Spice it Up! A short guide to using herbs and spices for cooking!

Add some unexpected flavors to your everyday dishes with just a sprinkle of fresh spices and herbs! Spices and herbs have the power to transform your dish from a dull, boring experience to something truly brilliant. Just remember not to overdo it.

Herbs and spices should be used to enhance the natural flavour of food, not to diguise or obscure it. So be selective in whatever spice and herb combinations you choose and avoid using too much at one time.

So what is the definition of a herb? Herbs are plants that don’t have a woody stem and die at the end of each growing season. Struggling for examples? Think of parsley, thyme, basil, dill, oregano, rosemary, chives, marjoram, sage and so on…

Herbs can be used fresh or dried. As dried herbs are generally more concentrated then fresh you will need to use less. Typically 1/3 of the amount of fresh (1 tablespoon for 1 teaspoon) is sufficient.

“A herb is the friend of physicians and the praise of the cooks.” –Charlemagne

Spice it Up! A short guide to using herbs and spices for cooking!
Spice it Up! A short guide to using herbs and spices for cooking!

Did you know? The reason for Columbus voyage in 1942 was to seek a more direct passage to the rich spices of the Orient.

What about spices? Spices usually originate from the aromatic part of a tropical plant, be that the bark, root, buds, seeds, berry or the fruit itself.

Did you know? Spices help to reduce sodium in cooking as they enhance the flavor of the food.

Flavorful food combinations

We have compiled a list of our most favorite spice combinations to get you started. Remember this is only a guide and always experiment to discover new flavors that would perfectly complement your ideal dish!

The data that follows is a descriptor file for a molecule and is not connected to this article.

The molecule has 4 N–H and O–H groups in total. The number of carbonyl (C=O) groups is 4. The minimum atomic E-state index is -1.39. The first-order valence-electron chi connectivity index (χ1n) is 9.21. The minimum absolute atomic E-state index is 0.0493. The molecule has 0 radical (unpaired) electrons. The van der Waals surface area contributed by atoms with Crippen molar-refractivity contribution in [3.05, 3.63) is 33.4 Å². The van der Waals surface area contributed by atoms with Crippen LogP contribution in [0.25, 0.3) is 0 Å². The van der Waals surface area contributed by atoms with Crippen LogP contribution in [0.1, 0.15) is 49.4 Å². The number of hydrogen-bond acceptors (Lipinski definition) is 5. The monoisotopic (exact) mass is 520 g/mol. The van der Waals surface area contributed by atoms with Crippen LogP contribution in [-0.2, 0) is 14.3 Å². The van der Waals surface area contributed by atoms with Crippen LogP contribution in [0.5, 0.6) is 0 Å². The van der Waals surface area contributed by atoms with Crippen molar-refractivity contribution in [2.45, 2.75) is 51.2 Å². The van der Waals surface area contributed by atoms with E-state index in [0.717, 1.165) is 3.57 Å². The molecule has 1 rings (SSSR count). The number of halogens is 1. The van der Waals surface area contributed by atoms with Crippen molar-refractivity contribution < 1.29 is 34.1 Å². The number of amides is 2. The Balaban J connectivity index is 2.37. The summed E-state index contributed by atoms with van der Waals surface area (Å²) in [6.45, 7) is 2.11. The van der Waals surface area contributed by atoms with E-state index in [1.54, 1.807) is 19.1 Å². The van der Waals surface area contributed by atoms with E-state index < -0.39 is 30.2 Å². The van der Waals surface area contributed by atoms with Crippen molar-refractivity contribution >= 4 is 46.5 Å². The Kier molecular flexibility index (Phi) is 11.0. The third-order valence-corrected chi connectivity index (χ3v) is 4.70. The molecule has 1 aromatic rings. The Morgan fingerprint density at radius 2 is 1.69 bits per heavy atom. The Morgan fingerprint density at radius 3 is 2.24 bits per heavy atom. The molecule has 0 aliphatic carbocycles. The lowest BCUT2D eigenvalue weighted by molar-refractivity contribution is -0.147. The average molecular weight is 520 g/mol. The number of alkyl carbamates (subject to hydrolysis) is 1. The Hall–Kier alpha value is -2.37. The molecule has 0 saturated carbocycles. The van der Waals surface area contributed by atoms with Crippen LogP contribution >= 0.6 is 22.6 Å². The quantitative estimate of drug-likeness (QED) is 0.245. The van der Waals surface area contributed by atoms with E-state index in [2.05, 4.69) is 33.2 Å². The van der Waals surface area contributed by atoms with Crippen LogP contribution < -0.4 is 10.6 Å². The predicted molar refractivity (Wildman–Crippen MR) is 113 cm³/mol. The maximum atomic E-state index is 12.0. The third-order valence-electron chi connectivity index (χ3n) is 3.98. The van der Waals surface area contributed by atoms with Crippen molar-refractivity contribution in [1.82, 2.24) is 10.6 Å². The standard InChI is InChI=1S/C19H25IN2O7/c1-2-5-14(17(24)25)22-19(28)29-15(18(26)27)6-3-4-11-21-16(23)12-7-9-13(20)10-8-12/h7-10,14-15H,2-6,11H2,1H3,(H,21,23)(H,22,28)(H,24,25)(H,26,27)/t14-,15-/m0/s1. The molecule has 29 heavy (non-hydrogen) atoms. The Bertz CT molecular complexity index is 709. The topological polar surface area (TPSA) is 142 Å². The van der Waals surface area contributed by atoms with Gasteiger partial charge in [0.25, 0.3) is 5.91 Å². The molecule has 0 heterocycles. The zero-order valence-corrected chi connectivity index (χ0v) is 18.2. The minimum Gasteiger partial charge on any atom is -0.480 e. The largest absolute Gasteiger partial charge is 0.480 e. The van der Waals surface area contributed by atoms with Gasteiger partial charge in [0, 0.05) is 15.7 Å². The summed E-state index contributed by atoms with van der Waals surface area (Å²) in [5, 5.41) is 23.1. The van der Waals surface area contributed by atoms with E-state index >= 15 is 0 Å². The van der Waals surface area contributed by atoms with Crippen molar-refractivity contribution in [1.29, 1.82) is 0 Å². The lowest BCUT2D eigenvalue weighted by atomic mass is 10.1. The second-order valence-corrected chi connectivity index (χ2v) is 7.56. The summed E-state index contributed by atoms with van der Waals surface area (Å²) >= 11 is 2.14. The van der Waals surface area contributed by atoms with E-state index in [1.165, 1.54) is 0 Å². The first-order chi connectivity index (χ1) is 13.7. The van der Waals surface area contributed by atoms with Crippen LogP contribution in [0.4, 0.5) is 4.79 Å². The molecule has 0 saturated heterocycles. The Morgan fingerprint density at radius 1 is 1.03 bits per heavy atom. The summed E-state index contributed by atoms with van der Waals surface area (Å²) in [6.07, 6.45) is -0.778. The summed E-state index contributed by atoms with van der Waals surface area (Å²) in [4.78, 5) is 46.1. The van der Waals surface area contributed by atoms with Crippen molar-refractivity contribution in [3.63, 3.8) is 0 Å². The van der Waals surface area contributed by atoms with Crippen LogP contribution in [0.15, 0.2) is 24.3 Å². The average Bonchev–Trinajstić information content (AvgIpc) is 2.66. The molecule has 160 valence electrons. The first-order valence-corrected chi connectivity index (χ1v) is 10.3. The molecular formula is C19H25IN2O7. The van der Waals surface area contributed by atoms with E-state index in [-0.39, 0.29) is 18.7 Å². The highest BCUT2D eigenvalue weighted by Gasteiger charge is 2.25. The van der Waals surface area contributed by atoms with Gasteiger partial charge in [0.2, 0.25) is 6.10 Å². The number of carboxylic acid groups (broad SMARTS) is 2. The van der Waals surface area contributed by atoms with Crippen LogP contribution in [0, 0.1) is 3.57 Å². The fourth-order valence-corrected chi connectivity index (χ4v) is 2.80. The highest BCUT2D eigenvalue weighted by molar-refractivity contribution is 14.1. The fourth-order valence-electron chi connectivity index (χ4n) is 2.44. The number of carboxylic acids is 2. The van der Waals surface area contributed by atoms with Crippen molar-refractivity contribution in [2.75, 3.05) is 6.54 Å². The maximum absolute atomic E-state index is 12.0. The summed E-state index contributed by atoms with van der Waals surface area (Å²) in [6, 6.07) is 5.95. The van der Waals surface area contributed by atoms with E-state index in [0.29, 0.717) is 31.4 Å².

• Chicken: Oregano, paprika, curry powder, rosemary, sage, ginger, manjoram, thyme
  • Beef: Onion, bay leaf, nutmeg, thyme, tarragon, pepper
  • Pork: Garlic, onion, sage, oregano, pepper, rosemary
  • Lamb: Cumin, curry, rosemary, garlic, mint
  • Veal: Bay leaf, oregano, thyme, cloves, peppercorns
  • Fish: Dill, curry powder, marjoram, dry mustard, pepper

And don’t forget: Add the more delicate fresh herbs, like basil, parsley, dill and mint at the end as prolonged exposure to heat can cause the to loose their flavor.

As a rule of thumb, store herbs and ground spices for at most for one year with whole spices for up to 2 years. To maintain maximum quality for your herbs and spices store them in airtight containers in a dark place. A  drawer or a cupboard are ideal!  And remember to avoid moisture and heat!

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  1. pierre rouillard

    umm in our house we always used tarragon on chicken on top under the skin…in the cavity. in a sauce for chicken…always good!

  2. What a great pointer for experimentation!
    The herb definition is a bit iffy though – it excludes half of the examples given 🙂

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